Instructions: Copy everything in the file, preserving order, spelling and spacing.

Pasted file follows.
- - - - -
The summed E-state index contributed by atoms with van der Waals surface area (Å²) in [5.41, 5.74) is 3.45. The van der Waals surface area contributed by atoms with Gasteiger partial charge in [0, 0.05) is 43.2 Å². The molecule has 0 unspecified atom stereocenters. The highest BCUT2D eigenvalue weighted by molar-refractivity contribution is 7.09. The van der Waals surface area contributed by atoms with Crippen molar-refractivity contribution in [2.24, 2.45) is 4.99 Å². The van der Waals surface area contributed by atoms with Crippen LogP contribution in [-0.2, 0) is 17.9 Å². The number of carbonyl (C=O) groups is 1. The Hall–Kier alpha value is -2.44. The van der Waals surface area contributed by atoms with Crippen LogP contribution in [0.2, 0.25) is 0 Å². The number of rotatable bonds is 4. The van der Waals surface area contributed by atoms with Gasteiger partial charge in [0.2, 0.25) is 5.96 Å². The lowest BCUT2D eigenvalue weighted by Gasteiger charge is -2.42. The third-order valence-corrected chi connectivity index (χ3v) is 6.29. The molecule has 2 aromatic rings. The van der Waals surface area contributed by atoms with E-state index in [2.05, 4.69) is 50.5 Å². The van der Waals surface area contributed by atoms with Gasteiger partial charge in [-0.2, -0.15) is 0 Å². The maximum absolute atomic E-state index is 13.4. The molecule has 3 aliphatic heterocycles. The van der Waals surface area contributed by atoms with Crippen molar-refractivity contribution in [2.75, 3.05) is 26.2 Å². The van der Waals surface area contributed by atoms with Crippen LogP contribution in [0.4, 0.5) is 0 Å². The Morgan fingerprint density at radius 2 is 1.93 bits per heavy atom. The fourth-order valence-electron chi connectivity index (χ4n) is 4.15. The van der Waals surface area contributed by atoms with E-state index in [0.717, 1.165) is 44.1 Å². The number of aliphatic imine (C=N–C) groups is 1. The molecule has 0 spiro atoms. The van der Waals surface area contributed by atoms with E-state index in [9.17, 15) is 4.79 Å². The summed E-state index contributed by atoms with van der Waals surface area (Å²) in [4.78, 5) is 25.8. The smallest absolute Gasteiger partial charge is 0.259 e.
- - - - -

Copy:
The summed E-state index contributed by atoms with van der Waals surface area (Å²) in [5.41, 5.74) is 3.45. The van der Waals surface area contributed by atoms with Gasteiger partial charge in [0, 0.05) is 43.2 Å². The molecule has 0 unspecified atom stereocenters. The highest BCUT2D eigenvalue weighted by molar-refractivity contribution is 7.09. The van der Waals surface area contributed by atoms with Crippen molar-refractivity contribution in [2.24, 2.45) is 4.99 Å². The van der Waals surface area contributed by atoms with Crippen LogP contribution in [-0.2, 0) is 17.9 Å². The number of carbonyl (C=O) groups is 1. The Hall–Kier alpha value is -2.44. The van der Waals surface area contributed by atoms with Crippen LogP contribution in [0.2, 0.25) is 0 Å². The number of rotatable bonds is 4. The van der Waals surface area contributed by atoms with Gasteiger partial charge in [0.2, 0.25) is 5.96 Å². The lowest BCUT2D eigenvalue weighted by Gasteiger charge is -2.42. The third-order valence-corrected chi connectivity index (χ3v) is 6.29. The molecule has 2 aromatic rings. The van der Waals surface area contributed by atoms with E-state index in [2.05, 4.69) is 50.5 Å². The van der Waals surface area contributed by atoms with Gasteiger partial charge in [-0.2, -0.15) is 0 Å². The maximum absolute atomic E-state index is 13.4. The molecule has 3 aliphatic heterocycles. The van der Waals surface area contributed by atoms with Crippen molar-refractivity contribution in [2.75, 3.05) is 26.2 Å². The van der Waals surface area contributed by atoms with Crippen LogP contribution in [0.4, 0.5) is 0 Å². The Morgan fingerprint density at radius 2 is 1.93 bits per heavy atom. The fourth-order valence-electron chi connectivity index (χ4n) is 4.15. The van der Waals surface area contributed by atoms with E-state index in [0.717, 1.165) is 44.1 Å². The number of aliphatic imine (C=N–C) groups is 1. The molecule has 0 spiro atoms. The van der Waals surface area contributed by atoms with E-state index in [9.17, 15) is 4.79 Å². The summed E-state index contributed by atoms with van der Waals surface area (Å²) in [4.78, 5) is 25.8. The smallest absolute Gasteiger partial charge is 0.259 e.